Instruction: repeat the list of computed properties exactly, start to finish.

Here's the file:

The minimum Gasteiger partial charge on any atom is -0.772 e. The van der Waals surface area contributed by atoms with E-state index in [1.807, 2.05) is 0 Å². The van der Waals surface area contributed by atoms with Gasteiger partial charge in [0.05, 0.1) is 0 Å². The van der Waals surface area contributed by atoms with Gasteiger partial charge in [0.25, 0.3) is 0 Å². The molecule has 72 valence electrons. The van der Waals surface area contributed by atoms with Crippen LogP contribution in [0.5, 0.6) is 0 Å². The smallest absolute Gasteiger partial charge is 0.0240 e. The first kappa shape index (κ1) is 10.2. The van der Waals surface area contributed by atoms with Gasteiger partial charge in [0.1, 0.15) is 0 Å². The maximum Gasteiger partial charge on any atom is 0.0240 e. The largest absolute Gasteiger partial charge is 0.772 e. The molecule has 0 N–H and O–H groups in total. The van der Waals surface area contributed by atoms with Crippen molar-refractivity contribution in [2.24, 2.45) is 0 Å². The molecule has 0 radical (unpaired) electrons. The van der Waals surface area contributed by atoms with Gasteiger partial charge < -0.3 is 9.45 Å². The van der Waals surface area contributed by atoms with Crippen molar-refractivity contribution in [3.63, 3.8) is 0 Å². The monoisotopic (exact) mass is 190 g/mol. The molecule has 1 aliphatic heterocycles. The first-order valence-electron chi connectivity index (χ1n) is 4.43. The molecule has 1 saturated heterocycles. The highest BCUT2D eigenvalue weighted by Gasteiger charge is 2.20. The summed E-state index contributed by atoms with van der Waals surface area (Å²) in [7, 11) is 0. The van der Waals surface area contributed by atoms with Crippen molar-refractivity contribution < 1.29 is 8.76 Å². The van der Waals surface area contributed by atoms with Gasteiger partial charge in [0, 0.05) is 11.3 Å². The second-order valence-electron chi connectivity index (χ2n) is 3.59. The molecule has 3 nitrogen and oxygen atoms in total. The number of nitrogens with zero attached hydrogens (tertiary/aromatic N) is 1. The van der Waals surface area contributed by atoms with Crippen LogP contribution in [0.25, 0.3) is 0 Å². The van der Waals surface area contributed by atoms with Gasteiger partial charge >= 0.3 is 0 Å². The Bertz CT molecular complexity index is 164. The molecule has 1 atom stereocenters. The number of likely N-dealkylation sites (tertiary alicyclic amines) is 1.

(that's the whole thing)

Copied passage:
The minimum Gasteiger partial charge on any atom is -0.772 e. The van der Waals surface area contributed by atoms with E-state index in [1.807, 2.05) is 0 Å². The van der Waals surface area contributed by atoms with Gasteiger partial charge in [0.05, 0.1) is 0 Å². The van der Waals surface area contributed by atoms with Gasteiger partial charge in [0.25, 0.3) is 0 Å². The molecule has 72 valence electrons. The van der Waals surface area contributed by atoms with Crippen LogP contribution in [0.5, 0.6) is 0 Å². The smallest absolute Gasteiger partial charge is 0.0240 e. The first kappa shape index (κ1) is 10.2. The van der Waals surface area contributed by atoms with Gasteiger partial charge in [0.1, 0.15) is 0 Å². The maximum Gasteiger partial charge on any atom is 0.0240 e. The largest absolute Gasteiger partial charge is 0.772 e. The molecule has 0 N–H and O–H groups in total. The van der Waals surface area contributed by atoms with Crippen molar-refractivity contribution in [2.24, 2.45) is 0 Å². The molecule has 0 radical (unpaired) electrons. The van der Waals surface area contributed by atoms with Gasteiger partial charge < -0.3 is 9.45 Å². The van der Waals surface area contributed by atoms with Crippen molar-refractivity contribution in [3.63, 3.8) is 0 Å². The monoisotopic (exact) mass is 190 g/mol. The molecule has 1 aliphatic heterocycles. The first-order valence-electron chi connectivity index (χ1n) is 4.43. The molecule has 1 saturated heterocycles. The highest BCUT2D eigenvalue weighted by Gasteiger charge is 2.20. The summed E-state index contributed by atoms with van der Waals surface area (Å²) in [7, 11) is 0. The van der Waals surface area contributed by atoms with Crippen molar-refractivity contribution < 1.29 is 8.76 Å². The van der Waals surface area contributed by atoms with Gasteiger partial charge in [0, 0.05) is 11.3 Å². The second-order valence-electron chi connectivity index (χ2n) is 3.59. The molecule has 3 nitrogen and oxygen atoms in total. The number of nitrogens with zero attached hydrogens (tertiary/aromatic N) is 1. The van der Waals surface area contributed by atoms with Crippen LogP contribution in [0.25, 0.3) is 0 Å². The van der Waals surface area contributed by atoms with Gasteiger partial charge >= 0.3 is 0 Å². The Bertz CT molecular complexity index is 164. The molecule has 1 atom stereocenters. The number of likely N-dealkylation sites (tertiary alicyclic amines) is 1.